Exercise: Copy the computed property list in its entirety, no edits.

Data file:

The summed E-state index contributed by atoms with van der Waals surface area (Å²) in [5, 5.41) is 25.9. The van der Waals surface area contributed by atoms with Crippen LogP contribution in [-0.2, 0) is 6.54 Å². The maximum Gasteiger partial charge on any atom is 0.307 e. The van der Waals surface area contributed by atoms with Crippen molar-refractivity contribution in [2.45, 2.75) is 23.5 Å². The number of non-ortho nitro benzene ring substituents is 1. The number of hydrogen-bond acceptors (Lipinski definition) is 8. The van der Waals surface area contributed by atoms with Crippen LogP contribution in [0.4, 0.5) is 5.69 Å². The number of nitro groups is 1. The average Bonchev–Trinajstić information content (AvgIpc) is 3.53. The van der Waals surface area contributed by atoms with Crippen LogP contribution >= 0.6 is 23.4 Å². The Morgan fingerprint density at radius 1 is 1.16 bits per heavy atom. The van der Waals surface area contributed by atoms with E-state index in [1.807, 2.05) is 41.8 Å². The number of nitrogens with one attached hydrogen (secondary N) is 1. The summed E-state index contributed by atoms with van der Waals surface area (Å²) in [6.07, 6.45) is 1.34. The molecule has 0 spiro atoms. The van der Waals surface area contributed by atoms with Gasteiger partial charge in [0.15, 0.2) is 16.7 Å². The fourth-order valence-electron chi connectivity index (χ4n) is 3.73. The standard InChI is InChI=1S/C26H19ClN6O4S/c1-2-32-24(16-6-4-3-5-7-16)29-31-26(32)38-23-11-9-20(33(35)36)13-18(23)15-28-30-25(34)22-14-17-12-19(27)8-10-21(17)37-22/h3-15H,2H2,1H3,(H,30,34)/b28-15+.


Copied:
The summed E-state index contributed by atoms with van der Waals surface area (Å²) in [5, 5.41) is 25.9. The van der Waals surface area contributed by atoms with Crippen LogP contribution in [-0.2, 0) is 6.54 Å². The maximum Gasteiger partial charge on any atom is 0.307 e. The van der Waals surface area contributed by atoms with Crippen molar-refractivity contribution in [2.45, 2.75) is 23.5 Å². The number of non-ortho nitro benzene ring substituents is 1. The number of hydrogen-bond acceptors (Lipinski definition) is 8. The van der Waals surface area contributed by atoms with Crippen LogP contribution in [0.4, 0.5) is 5.69 Å². The number of nitro groups is 1. The average Bonchev–Trinajstić information content (AvgIpc) is 3.53. The van der Waals surface area contributed by atoms with Crippen LogP contribution >= 0.6 is 23.4 Å². The Morgan fingerprint density at radius 1 is 1.16 bits per heavy atom. The van der Waals surface area contributed by atoms with E-state index in [1.807, 2.05) is 41.8 Å². The number of nitrogens with one attached hydrogen (secondary N) is 1. The summed E-state index contributed by atoms with van der Waals surface area (Å²) in [6.07, 6.45) is 1.34. The molecule has 0 spiro atoms. The van der Waals surface area contributed by atoms with Gasteiger partial charge in [0.15, 0.2) is 16.7 Å². The fourth-order valence-electron chi connectivity index (χ4n) is 3.73. The standard InChI is InChI=1S/C26H19ClN6O4S/c1-2-32-24(16-6-4-3-5-7-16)29-31-26(32)38-23-11-9-20(33(35)36)13-18(23)15-28-30-25(34)22-14-17-12-19(27)8-10-21(17)37-22/h3-15H,2H2,1H3,(H,30,34)/b28-15+.